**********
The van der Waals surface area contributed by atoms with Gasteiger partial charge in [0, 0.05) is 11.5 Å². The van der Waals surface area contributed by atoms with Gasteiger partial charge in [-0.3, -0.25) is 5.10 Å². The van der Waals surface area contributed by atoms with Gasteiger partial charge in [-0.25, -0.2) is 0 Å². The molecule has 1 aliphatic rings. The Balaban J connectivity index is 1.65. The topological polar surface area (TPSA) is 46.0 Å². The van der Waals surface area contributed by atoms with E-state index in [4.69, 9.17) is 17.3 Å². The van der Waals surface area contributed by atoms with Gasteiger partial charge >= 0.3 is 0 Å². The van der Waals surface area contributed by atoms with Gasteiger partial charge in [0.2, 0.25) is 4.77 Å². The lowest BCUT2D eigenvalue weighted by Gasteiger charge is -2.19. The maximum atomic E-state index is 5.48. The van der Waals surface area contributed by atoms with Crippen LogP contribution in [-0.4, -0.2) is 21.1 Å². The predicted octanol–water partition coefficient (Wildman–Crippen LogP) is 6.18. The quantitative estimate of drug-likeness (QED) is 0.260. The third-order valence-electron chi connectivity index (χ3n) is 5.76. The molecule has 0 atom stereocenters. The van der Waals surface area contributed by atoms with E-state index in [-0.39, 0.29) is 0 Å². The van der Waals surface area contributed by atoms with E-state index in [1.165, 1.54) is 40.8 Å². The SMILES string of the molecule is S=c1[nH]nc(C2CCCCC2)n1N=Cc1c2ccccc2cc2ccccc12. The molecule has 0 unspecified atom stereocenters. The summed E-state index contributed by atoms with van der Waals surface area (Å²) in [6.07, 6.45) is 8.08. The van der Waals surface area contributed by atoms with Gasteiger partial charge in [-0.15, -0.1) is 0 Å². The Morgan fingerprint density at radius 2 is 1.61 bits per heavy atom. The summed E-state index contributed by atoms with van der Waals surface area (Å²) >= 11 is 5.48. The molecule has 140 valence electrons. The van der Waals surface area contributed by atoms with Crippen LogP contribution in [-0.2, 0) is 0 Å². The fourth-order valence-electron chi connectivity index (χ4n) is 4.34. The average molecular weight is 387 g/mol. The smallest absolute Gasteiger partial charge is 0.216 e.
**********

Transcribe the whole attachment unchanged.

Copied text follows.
The van der Waals surface area contributed by atoms with Gasteiger partial charge in [0, 0.05) is 11.5 Å². The van der Waals surface area contributed by atoms with Gasteiger partial charge in [-0.3, -0.25) is 5.10 Å². The van der Waals surface area contributed by atoms with Gasteiger partial charge in [-0.25, -0.2) is 0 Å². The molecule has 1 aliphatic rings. The Balaban J connectivity index is 1.65. The topological polar surface area (TPSA) is 46.0 Å². The van der Waals surface area contributed by atoms with E-state index in [4.69, 9.17) is 17.3 Å². The van der Waals surface area contributed by atoms with Gasteiger partial charge >= 0.3 is 0 Å². The van der Waals surface area contributed by atoms with Gasteiger partial charge in [0.2, 0.25) is 4.77 Å². The lowest BCUT2D eigenvalue weighted by Gasteiger charge is -2.19. The maximum atomic E-state index is 5.48. The van der Waals surface area contributed by atoms with Crippen LogP contribution in [-0.4, -0.2) is 21.1 Å². The predicted octanol–water partition coefficient (Wildman–Crippen LogP) is 6.18. The quantitative estimate of drug-likeness (QED) is 0.260. The third-order valence-electron chi connectivity index (χ3n) is 5.76. The molecule has 0 atom stereocenters. The van der Waals surface area contributed by atoms with E-state index in [-0.39, 0.29) is 0 Å². The van der Waals surface area contributed by atoms with E-state index in [1.165, 1.54) is 40.8 Å². The SMILES string of the molecule is S=c1[nH]nc(C2CCCCC2)n1N=Cc1c2ccccc2cc2ccccc12. The molecule has 0 unspecified atom stereocenters. The summed E-state index contributed by atoms with van der Waals surface area (Å²) in [6.07, 6.45) is 8.08. The van der Waals surface area contributed by atoms with Gasteiger partial charge in [-0.15, -0.1) is 0 Å². The Morgan fingerprint density at radius 2 is 1.61 bits per heavy atom. The summed E-state index contributed by atoms with van der Waals surface area (Å²) >= 11 is 5.48. The molecule has 140 valence electrons. The van der Waals surface area contributed by atoms with Crippen LogP contribution in [-0.2, 0) is 0 Å². The fourth-order valence-electron chi connectivity index (χ4n) is 4.34. The average molecular weight is 387 g/mol. The smallest absolute Gasteiger partial charge is 0.216 e.